Novartis will divest four topical skin treatments.
WASHINGTON -- The Federal Trade Commission is requiring Novartis AG to give up its marketing rights to four topical skin care medications under a proposed settlement resolving charges that Novartis' acquisition of Fougera Holdings Inc. would harm competition in the market for these topical drugs.
The settlement order requires Novartis to end a marketing agreement that allows it to sell three topically applied generic drugs and return all rights to a fourth generic drug in development to its manufacturer, Tolmar Inc.
On May 1 Novartis entered into an agreement under which it proposed to acquire Fougera in a deal valued at approximately $1.5 billion. According to the FTC's complaint, Novartis' acquisition of Fougera would violate a section of the Clayton Act by reducing competition in the generic drug markets for three skin care drugs: calcipotriene topical solution, lidocaine-prilocaine cream and metronidazole topical gel. The complaint also alleges that the acquisition would eliminate potential competition in the market for the sale of diclofenac sodium gel.
Generic calcipotriene topical solution is used to treat chronic, moderately severe scalp psoriasis. Three firms offer a generic version of the drug in the United States--Novartis, Fougera and G&W Laboratories. Novartis leads the market with a share of about 67%, followed by G&W with 22% and Fougera with 11% according to FTC figures.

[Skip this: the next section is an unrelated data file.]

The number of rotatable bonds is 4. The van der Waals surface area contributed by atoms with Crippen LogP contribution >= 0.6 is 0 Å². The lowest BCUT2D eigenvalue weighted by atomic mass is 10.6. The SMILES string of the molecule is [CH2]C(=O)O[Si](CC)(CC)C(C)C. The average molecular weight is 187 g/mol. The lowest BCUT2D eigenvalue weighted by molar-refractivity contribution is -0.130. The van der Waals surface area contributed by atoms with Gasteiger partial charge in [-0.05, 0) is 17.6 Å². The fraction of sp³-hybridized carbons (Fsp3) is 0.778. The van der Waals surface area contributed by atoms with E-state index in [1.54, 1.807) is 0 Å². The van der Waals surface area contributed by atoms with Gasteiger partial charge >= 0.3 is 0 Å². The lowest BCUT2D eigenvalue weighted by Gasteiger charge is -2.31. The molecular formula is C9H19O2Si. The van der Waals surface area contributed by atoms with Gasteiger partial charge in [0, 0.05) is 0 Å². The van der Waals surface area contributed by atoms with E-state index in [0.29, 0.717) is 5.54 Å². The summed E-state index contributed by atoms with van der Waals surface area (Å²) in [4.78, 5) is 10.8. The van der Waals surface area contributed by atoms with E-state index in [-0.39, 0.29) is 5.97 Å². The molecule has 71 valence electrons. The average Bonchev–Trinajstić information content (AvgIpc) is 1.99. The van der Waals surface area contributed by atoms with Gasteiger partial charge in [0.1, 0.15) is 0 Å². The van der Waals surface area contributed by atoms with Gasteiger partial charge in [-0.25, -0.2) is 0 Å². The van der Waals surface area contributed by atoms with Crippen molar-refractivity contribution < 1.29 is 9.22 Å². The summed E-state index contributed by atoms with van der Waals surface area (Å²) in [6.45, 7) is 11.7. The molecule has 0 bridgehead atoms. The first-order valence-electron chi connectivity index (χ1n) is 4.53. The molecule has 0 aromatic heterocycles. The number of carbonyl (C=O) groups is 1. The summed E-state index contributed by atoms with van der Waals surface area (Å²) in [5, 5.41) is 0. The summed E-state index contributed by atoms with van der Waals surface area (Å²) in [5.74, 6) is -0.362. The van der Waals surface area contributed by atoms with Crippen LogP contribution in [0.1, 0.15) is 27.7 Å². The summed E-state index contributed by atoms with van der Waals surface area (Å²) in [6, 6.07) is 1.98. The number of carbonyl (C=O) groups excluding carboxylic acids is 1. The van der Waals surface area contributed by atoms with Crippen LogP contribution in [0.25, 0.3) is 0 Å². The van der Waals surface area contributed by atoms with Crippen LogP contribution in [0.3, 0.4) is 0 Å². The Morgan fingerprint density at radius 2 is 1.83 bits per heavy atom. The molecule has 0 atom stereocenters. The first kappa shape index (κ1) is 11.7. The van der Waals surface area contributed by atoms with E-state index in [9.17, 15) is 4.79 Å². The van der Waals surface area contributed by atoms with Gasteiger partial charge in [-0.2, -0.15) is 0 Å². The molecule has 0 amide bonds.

Genetic lidocaine-prilocaine cream is used as a local anesthetic to prevent pain resulting from injections and surgery. It is available in 30-gram tubes and packages of five 5-gram tubes (known as 5-5 tubes), with the former prescribed to patients for home use and the latter used only in hospitals. Fougera, Hi-Tech Pharmaceutical Co. and Novartis are the only U.S. suppliers of 30-gram tubes. The market for generic 5-5 tubes is more concentrated, with Novartis and Fougera being the only U.S. suppliers. The proposed acquisition would create a duopoly in the U.S. market for 30-gram tubes and a monopoly in the U.S. market for generic 5-5 tubes, the commission asserts.
Generic metronidazole topical gel is used to treat inflamed rosacea, a condition that causes facial skin to become chronically red. Taro Pharmaceutical Industries is the market leader for the drug, with a share of approximately 43%, followed by Fougera with approximately 36%, Novartis with about 19%, and G&W with about 2%. In each market, the FTC contends, the proposed acquisition would eliminate one of a limited number of suppliers and cause competitive harm by facilitating price increases--or eliminating price decreases.
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|Title Annotation:||RX/Generic Drugs|
|Publication:||Chain Drug Review|
|Date:||Sep 24, 2012|
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